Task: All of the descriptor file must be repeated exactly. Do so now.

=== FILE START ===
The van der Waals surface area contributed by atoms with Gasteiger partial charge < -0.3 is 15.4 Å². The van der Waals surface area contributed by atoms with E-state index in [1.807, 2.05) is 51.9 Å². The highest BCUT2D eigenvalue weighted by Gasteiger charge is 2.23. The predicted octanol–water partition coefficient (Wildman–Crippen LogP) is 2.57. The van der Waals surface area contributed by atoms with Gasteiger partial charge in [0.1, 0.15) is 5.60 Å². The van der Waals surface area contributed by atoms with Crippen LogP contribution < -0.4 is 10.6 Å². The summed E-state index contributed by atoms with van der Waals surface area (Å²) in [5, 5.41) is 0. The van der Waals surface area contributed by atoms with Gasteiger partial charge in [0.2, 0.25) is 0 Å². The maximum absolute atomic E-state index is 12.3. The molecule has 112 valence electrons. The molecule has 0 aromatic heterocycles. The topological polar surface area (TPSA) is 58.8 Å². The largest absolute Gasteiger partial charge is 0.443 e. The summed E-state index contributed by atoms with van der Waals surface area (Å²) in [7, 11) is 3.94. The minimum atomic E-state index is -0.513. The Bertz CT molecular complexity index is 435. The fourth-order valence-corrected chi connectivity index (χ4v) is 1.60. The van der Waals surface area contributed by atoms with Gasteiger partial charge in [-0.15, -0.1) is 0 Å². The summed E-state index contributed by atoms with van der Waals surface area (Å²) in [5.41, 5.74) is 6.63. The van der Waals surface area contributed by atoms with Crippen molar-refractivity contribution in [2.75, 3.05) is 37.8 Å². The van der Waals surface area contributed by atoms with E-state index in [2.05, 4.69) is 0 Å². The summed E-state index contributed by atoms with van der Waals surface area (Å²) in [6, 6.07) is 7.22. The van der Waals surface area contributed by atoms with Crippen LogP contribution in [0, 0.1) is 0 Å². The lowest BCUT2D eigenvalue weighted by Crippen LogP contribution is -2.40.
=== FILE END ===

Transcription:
The van der Waals surface area contributed by atoms with Gasteiger partial charge < -0.3 is 15.4 Å². The van der Waals surface area contributed by atoms with E-state index in [1.807, 2.05) is 51.9 Å². The highest BCUT2D eigenvalue weighted by Gasteiger charge is 2.23. The predicted octanol–water partition coefficient (Wildman–Crippen LogP) is 2.57. The van der Waals surface area contributed by atoms with Gasteiger partial charge in [0.1, 0.15) is 5.60 Å². The van der Waals surface area contributed by atoms with Crippen LogP contribution < -0.4 is 10.6 Å². The summed E-state index contributed by atoms with van der Waals surface area (Å²) in [5, 5.41) is 0. The van der Waals surface area contributed by atoms with Gasteiger partial charge in [0.2, 0.25) is 0 Å². The maximum absolute atomic E-state index is 12.3. The molecule has 112 valence electrons. The molecule has 0 aromatic heterocycles. The topological polar surface area (TPSA) is 58.8 Å². The largest absolute Gasteiger partial charge is 0.443 e. The summed E-state index contributed by atoms with van der Waals surface area (Å²) in [7, 11) is 3.94. The minimum atomic E-state index is -0.513. The Bertz CT molecular complexity index is 435. The fourth-order valence-corrected chi connectivity index (χ4v) is 1.60. The van der Waals surface area contributed by atoms with Gasteiger partial charge in [-0.15, -0.1) is 0 Å². The summed E-state index contributed by atoms with van der Waals surface area (Å²) in [5.41, 5.74) is 6.63. The van der Waals surface area contributed by atoms with Crippen molar-refractivity contribution in [2.75, 3.05) is 37.8 Å². The van der Waals surface area contributed by atoms with E-state index in [2.05, 4.69) is 0 Å². The summed E-state index contributed by atoms with van der Waals surface area (Å²) in [6, 6.07) is 7.22. The van der Waals surface area contributed by atoms with Crippen LogP contribution in [0, 0.1) is 0 Å². The lowest BCUT2D eigenvalue weighted by Crippen LogP contribution is -2.40.